From the beginning of time Mother Nature has presented mankind with all kinds of meteorological phenomenon’s and the one we are going to discuss in this article is wind its effect on us as firefighters. As we know we cannot fight with Mother Nature but instead work with her when the weather-related challenges are presented to us on fire scenes.
It has been estimated that been 2002 and 2010 approximately 24 firefighters were killed in structure fires due to wind as a factor most notably was the April 12, 2009 house fire in Houston, Texas that claimed the lives of two firefighters operating in a ranch style home. More recently was the March 26, 2014 fire in the Back Bay of Boston, MA that claimed the lives of two firefighters operating in a brownstone style home. May these firefighters and all those who lost their lives, rest in peace.
The first thing we should understand is that no matter what type of firefighter we are – structural, wildland, hazmat – what is wind in respect to fire? According to the National Institute of Standards and Technology, wind speeds as little as 10 miles per hour can cause rapid fire progression in a structure regardless of the structure. Prevailing winds that enter a fire-vented location of the structure could create a flow path of blowtorch-effect flames and untenable temperatures when a secondary opening is created.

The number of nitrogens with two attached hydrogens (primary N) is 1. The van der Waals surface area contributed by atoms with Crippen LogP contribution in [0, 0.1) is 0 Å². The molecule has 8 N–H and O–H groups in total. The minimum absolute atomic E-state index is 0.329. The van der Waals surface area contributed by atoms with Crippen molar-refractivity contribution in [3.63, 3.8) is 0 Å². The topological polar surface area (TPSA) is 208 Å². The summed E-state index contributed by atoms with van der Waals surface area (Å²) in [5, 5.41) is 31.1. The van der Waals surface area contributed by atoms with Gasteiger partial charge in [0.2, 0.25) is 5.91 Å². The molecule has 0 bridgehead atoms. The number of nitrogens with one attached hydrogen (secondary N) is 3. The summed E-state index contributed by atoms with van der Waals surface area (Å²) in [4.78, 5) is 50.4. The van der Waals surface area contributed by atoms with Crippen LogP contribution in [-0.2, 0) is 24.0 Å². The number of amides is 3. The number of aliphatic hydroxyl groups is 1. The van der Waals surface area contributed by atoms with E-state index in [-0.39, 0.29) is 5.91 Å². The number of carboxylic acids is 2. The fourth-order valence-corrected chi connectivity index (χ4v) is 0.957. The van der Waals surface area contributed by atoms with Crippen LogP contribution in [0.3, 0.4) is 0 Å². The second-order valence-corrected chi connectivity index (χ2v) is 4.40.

The next thing we should understand is how to identify and attack wind driven fires because we cannot predict or stop when wind will affect fires.
1. Understand wind and its effect on fires.
2. Understand the blowtorch effect
3. Size up the structure with a complete 360-degree size up. Pressurized wind
4. If there is a wind-driven condition found, notify all units on the fire ground.
5. Coordinate and control all vent points.
6. If possible, avoid advancing through a downwind opening. Determine the wind pattern and adjust your tactics. Advancing through a downwind opening from the unburned side will create a wind trap for firefighters and possible victims involved in a potentially dangerous flow path.
7. Understand flow path.